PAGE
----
New research shows how hangovers reduce brain function
Thursday 1 August 2019 by Nick Adams, Communications and Media
- Swinburne research explores how hangovers reduce brain function and memory
- Those with more severe hangovers performed a brain function and memory test slower than more sober counterparts
- Ability to drive, work, study or conduct other activities are impaired by hangover
Hangovers reduce brain function and memory, according to new research from Swinburne University of Technology (Swinburne) in Melbourne.
The research was conducted in the central entertainment district of Brisbane and involved breathalysing and interviewing participants at the end of a night out.
The following morning, more than 100 participants who had consumed alcohol that night completed an online survey and cognitive test, while experiencing varying degrees of hangovers. The test measured brain function, particularly memory and executive function.
The research found that those who had a higher breath alcohol concentration (BAC) on the previous night, spent more time drinking, reported worse hangover symptoms and performed the test slower than more sober counterparts.
Why it matters
“Not surprisingly, the more alcohol that is consumed, the worse the hangover and impairment to the brain,” says Swinburne Postdoctoral Research Fellow, Dr Sarah Benson. However, Dr Benson adds that this type of research is important so people understand their limitations while hungover.
“It is important to learn more about the causes and consequences of hangover because not only are hangovers very commonly experienced, but they also have potentially huge negative effects on day-to-day activities,” she says.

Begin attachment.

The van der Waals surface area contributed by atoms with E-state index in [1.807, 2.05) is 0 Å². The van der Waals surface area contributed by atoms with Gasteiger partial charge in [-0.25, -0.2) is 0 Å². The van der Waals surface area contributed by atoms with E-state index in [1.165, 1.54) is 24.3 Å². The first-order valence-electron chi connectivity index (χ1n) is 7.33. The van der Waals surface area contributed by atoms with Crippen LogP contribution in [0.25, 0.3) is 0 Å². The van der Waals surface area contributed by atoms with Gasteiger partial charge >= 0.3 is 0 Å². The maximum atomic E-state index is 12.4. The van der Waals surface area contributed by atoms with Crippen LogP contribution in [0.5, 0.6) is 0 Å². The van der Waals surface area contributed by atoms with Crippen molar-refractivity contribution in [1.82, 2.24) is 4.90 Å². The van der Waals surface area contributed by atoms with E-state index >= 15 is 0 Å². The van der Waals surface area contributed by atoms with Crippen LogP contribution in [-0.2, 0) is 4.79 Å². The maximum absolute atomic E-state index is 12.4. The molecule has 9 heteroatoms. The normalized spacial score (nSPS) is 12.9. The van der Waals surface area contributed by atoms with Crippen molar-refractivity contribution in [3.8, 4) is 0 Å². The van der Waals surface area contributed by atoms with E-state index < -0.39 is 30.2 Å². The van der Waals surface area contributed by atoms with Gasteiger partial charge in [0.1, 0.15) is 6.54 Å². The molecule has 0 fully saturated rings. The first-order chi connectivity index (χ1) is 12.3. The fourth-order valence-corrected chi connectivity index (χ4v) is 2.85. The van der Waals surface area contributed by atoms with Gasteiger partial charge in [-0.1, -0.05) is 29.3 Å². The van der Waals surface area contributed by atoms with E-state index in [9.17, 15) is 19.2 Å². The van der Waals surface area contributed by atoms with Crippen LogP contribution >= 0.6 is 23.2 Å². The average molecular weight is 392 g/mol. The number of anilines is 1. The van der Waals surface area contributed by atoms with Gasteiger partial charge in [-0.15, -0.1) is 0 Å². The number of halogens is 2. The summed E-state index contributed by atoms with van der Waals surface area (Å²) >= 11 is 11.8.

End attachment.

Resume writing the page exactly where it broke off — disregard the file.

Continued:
“For example, our study proves that hangovers reduce ability to engage in complex behaviours, and thus ability to drive, work, study or conduct other activities are impaired by hangover.”
A deeper understanding
The team behind the research continues to explore the effects of hangovers on brain function, looking for better ways to engage with a wider pool of participants.
“Getting people to complete the next-day measures can be tricky, as hangovers can prevent participants from completing the prescribed test,” says Dr Benson.
“By having our participants complete the next-day measures online, we made it relatively simple to take part but we are still looking towards better ways to improve engagement.”
To read the complete study, see: Effects of Alcohol Hangover on Cognitive Performance